Practicing 101

woodshed
Taking it to the woodshed…..

We talk about a lot of things to do to bring your “A” Game to the audition room in my class at SWOSU Band camp. For those that have not been (and to remind those who have) here are some practice basics that might be helpful in the big final push for a performance, jury, or audition.

1.  Work on fundamental issues in your warm up.  Five to fifteen minutes spent working on tone production, fundamental positions, posture, breathing, articulation – both correct technique and speed, can work wonders.  Brass players need to work flexibility studies.  Everyone needs scales, at least some every day..  .   I always had to work a lot on tone and flexibility because those were my biggest problems.  Others might have to work scales and other figure speed exercises more.   A few minutes concentrating on your “worst thing” in warm up can pay off through the entire practice session.    If you are not sure what your worst thing is, ask your teacher.  Keep the warmup period short unless there is a big issue that is holding you back.

2. Spend the most time on the worst places. This is not something anyone does naturally.  We like to sound good and we want anyone hearing us practice to hear good things.  Get pass all that soon! Slow painstaking practices on the measures or parts of measures (sometimes just three notes-sometimes just two back and forth-sometimes the attack/tuning/tone quality for one note) that are the most pesky will pay off. Sometimes intentional, focused, accurate* practice at a very slow speed will actually cause it to be better the next time you run the piece at a much faster speed. Use a metronome. Speed up gradually. If you reach a daily tempo plateau then back down to your accurate speed, play it really well at that speed, and let your brain process. (It takes the brain some time to process your practice each day. Remember to get some rest.)

3. Spend some time running longer passages focusing on tone and musical expression.  Some suggest that you go back and forth between small practice and large.  I think this is a good idea.  Since most auditions are cuts, pick some cuts and practice playing them without stopping. You can to this with an entire etude etc. Since there are cuts in all-state auditions in Oklahoma you should practice cuts. When you are doing this you keep going no matter what as you will in an audition. It would be silly to stop after a mistake, work on it for a bit, and then take up playing the piece from there. So when you are practicing a run-through of piece you should do it audition style. People who make all-state make some mistakes. So you need to practice staying on task when there is a mistake. If you run a section several times you will have a better idea of which places need the practice. So go back and circle the places you missed and practice them separately. Again,alternating between micro sections and macro runs can be highly effective.

There is some more to this, but this is a good over view.

4. For Oklahoma All-State, there are specific scales and ranges in the audition. Remember to practice these scales. Band students need to remember to work the chromatic scale up to speed and not just the major scales. You can do micro practice on scales if you need to. but they usually come around faster than etudes.   Your state practices may vary outside Oklahoma.  The sooner you get this done the better.  You can review a lot of scales in a hurry after you know them.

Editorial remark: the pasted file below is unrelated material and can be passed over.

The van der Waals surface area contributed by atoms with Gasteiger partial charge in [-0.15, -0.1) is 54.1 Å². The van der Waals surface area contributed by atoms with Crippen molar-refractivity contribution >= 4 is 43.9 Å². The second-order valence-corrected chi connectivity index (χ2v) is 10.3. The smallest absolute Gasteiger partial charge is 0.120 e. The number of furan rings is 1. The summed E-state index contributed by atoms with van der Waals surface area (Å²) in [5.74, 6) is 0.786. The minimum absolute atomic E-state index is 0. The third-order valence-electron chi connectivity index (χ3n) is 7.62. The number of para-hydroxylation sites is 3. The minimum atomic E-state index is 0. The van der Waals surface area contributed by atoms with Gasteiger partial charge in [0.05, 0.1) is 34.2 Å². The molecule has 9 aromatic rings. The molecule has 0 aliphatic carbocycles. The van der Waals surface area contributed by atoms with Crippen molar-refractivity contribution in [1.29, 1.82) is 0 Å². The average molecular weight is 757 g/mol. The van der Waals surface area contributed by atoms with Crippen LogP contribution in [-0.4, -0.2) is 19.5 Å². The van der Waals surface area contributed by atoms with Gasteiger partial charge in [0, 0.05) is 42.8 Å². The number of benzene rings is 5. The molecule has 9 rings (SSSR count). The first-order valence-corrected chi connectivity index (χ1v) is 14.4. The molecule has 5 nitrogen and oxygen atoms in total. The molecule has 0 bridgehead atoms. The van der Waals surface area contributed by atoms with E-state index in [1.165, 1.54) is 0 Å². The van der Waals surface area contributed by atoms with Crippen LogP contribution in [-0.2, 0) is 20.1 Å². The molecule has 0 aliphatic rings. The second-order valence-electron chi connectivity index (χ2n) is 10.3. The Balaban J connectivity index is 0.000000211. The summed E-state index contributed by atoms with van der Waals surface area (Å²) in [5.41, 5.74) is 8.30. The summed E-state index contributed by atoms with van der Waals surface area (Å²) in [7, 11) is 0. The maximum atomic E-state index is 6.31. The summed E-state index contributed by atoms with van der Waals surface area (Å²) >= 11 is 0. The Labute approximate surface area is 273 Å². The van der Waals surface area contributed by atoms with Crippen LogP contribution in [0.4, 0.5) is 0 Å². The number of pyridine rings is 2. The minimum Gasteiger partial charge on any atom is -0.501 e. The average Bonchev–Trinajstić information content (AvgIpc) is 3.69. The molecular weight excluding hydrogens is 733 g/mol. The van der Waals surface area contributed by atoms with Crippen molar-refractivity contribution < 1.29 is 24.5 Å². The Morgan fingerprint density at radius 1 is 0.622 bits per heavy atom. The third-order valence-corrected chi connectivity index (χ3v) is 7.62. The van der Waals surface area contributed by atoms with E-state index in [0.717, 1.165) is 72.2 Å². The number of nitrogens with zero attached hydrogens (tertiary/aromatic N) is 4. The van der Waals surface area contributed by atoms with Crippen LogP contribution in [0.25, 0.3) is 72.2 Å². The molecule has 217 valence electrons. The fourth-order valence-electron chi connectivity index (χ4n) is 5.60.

5. At least once a day the week of the audition  practice an entire mock audition. Warm up. Leave your practice space. Stand outside the door and do calming breaths and focusing exercises if you know how.  (There is more about breathing on this blog if you do not know how.)   Re-enter and arrange your music on the stand. Pick and play scales for your instrument as required. Play cuts from the music with no stopping. (No talking or swearing!) Stand or sit – which ever is right for you. Imagine a judge asking you for each thing. Then leave the room. Forgive yourself for any mistakes. Next, go back in and review any issues this uncovers.

6.  This is actually a big deal:  You must get away from it all for awhile.  Get your practicing done.  Then spend some time with friends.  Walk the dog.   Read a good book.  Meditate. Sleep. Dance to the Wicked cast recording and sing along, especially with “Defying Gravity.” Whatever works for you. Your brain needs to process and store everything you processed.  The little IT guy in your brain may have to upgrade or add new wiring.   Give that little guy half a chance to use the information from your practice session to upgrade your neural circuits.

During the run, focus on the moment. I could list a million things to avoid, but I don’t want to give anyone ideas. If you are playing and you notice yourself not into the music just easily move from wherever you are back into the music. You can think about whatever you want after you leave the room.

You can also do mental practice of the audition any time and place. Riding the bus home or to a performance. Waiting for the teacher to answer questions from kids who are not in band or orchestra and never understand anything. Anywhere. Mental practice is a good thing. But practice a good audition that goes as intended.

*About “accurate”
Accurate means practice on getting everything right when you go slow. Everything.
Fingering
Rhythm
Intonation
Bowing/Articulation – Correct technique and musical attacks and releases.
Good tone (and everything involved in that) on EVERY note.
Posture
Position (of everything)
Make sure the instrument and everything about it (strings/reeds/valves- stuff like that) is in top shape.

If you develop good habits about these things when you go slow they will stay with you when you are playing faster and, ultimately, become part of your every day playing.

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